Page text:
Lucrezia Borgia (or "Lucrecia Borgia") (April 14 or April 18, 1480 - June 24, 1519) was the daughter of Rodrigo Borgia, the powerful Renaissance Spaniard who would later become Pope Alexander VI. Her brother was the notorious despot Cesare Borgia. Lucrezia's family later came to epitomise the ruthless Machiavillian politics and sexual corruption alleged to be characteristic of the Renaissance Papacy. In this story Lucrezia was cast as a femme fatale, a role she has played in many artworks, novels and films. No authentic portrait of Lucrezia is known, though several paintings, such as Bartolomeo Veneziano's fancy portrait (see illustration) have been said to depict her. Often these images are simply part of Lucrezia's myth.
Not enough is known about the historical Lucrezia to be certain whether any of the stories about her active involvement in her father's and brother crimes are true. Her father and/or brother certainly arranged several marriages for her to important or powerful men, in order to advance their own political ambitions. Lucrezia was married to Giovanni Sforza (Ruler of Milan), Alfonso V of Aragon (Duke of Bisceglie), and Alphonso d'Este (Prince of Ferrara). Tradition has it that the middle of those husbands was an illegitimate son of the King of Naples and that Cesare may have had him murdered after his political value waned.
Was she a "monster of cruelty and deceit"? Or a pawn of her power-hungry father and brother? Was she a poisoner or simply the victim of some very bad press? Once again, the differing perceptions of history are fascinating.
Lucrezia was the daughter of Cardinal Rodrigo Borgia and his mistress, Vannozza de Cattanei. By the time she was eleven, she had been betrothed twice, but both times her father had called off the engagements.
Marriage to Giovanni Sforza
After Rodrigo became Pope Alexander VI, however, he had Lucrezia marry Giovanni Sforza in order to establish an alliance with that powerful Milanese family. The wedding was a scandalous event but was not much more extravagant than many other Renaissance celebrations.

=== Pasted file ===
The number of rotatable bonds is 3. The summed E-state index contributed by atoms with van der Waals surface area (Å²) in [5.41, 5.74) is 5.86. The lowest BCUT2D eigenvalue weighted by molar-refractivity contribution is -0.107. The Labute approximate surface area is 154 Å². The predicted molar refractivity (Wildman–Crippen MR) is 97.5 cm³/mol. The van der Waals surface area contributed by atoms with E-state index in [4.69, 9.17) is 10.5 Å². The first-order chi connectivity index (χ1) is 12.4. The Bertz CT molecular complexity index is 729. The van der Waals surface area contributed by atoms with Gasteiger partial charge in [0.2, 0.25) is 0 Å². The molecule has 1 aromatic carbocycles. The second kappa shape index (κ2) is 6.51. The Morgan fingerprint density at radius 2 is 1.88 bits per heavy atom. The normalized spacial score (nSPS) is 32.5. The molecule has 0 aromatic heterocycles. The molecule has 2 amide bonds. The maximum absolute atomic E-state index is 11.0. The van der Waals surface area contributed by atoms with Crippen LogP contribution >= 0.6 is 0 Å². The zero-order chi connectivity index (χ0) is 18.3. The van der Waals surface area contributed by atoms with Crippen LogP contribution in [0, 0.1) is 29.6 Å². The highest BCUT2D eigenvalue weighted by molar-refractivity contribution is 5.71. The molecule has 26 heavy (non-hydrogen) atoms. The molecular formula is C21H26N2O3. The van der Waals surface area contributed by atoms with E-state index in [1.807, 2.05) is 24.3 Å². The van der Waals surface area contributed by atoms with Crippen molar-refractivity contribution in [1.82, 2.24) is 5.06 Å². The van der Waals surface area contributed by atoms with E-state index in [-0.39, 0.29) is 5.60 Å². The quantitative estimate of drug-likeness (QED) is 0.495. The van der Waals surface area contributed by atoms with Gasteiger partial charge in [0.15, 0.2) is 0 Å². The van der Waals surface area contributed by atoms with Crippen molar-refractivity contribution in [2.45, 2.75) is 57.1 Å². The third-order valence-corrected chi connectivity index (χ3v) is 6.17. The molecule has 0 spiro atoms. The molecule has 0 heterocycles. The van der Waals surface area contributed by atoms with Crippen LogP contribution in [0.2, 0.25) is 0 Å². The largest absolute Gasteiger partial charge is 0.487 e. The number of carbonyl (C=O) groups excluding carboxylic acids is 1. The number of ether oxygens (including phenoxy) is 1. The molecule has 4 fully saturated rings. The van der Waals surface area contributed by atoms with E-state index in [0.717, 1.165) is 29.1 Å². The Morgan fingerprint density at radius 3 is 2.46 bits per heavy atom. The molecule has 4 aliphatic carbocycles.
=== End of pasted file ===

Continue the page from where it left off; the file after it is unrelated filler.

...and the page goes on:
Before long, the Borgia family no longer needed the Sforzas, and the presence of Giovanni Sforza's in the papal court was superfluous. The Pope needed new, more advantageous political alliances, so he may have covertly ordered the execution of Giovanni. Lucrezia was informed of this by her brother Cesare, and she warned her husband who then fled Rome. Or perhaps the Pope have never made such an order, and it was a plot on the part of Cesare and Lucrezia to drive her boring husband away. Whichever way it was, Alexander and Cesare were pleased with the chance of arranging another advantageous marriage for Lucrezia. But before that could occur, they needed to get rid of Giovanni Sforza.
Alexander asked Giovanni's uncle, Cardinal Ascanio Sforza, to persuade Giovanni to agree to a divorce. Giovanni refused and accused Lucrezia of paternal and fraternal incest. Since the marriage had not been consummated, the Pope said that the marriage was not valid, and he offered Giovanni all of Lucrezia's dowry to agree. The Sforza family threatened to withdraw their protection of Giovanni if he refused Alexander's offer. Having no choice, Giovanni Sforza signed both a confession of impotence and the documents of annulment before witnesses.
Affair with Perotto
During the prolonged process of the anullment, Lucrezia did consummate a relationship with someone, probably Alexander's messenger Perotto. The result was that she was actually pregnant when her marriage was annulled for not having been consummated, and this is one of the facts her detractors have cited to support their derogatory view of her character. The child was born in secret before Lucrezia's marriage to the 17-year-old Alfonso V of Aragon.
After Lucrezia's marriage to Alfonso, Lucrezia's father, Pope Alexander VI, wanted to arrange a third marriage, and it is said Cesare had his servant(s) strangle Alfonso while he recovered from an attack by possible assassins. She was then married to her third husband.
Legends and Rumors
Several legends and rumors have persisted throughout the years, primarily speculating as to the nature of the extravagant parties thrown by the Borgia family.
Plays, Operas, and Films
Victor Hugo's tragedy, loosely based on Lucretia's myth, was transformed into a libretto by Felice Romani for
Donizetti's opera, Lucrezia Borgia (1834), first performed at La Scala, Milan, 26 Dec 1834. When it was produced in Paris, in 1840, Hugo obtained an injunction against further productions. The libretto was then rewritten and retitled La Rinegata, with the Italian characters changed to Turks, and the performances were resumed. The first English-language production was in London on 30 Dec 1843.
The 1949 film Bride of Vengeance (or Mask for Lucretia) starred Paulette Goddard as Lucretia (and Macdonald Carey as Cesare) in a fictionalized portrayal of her as her brother's tool who went straight once she had the chance, a view many historians endorse.
There is also a 1926 silent movie entitled Lucrezia Borgia (see photo).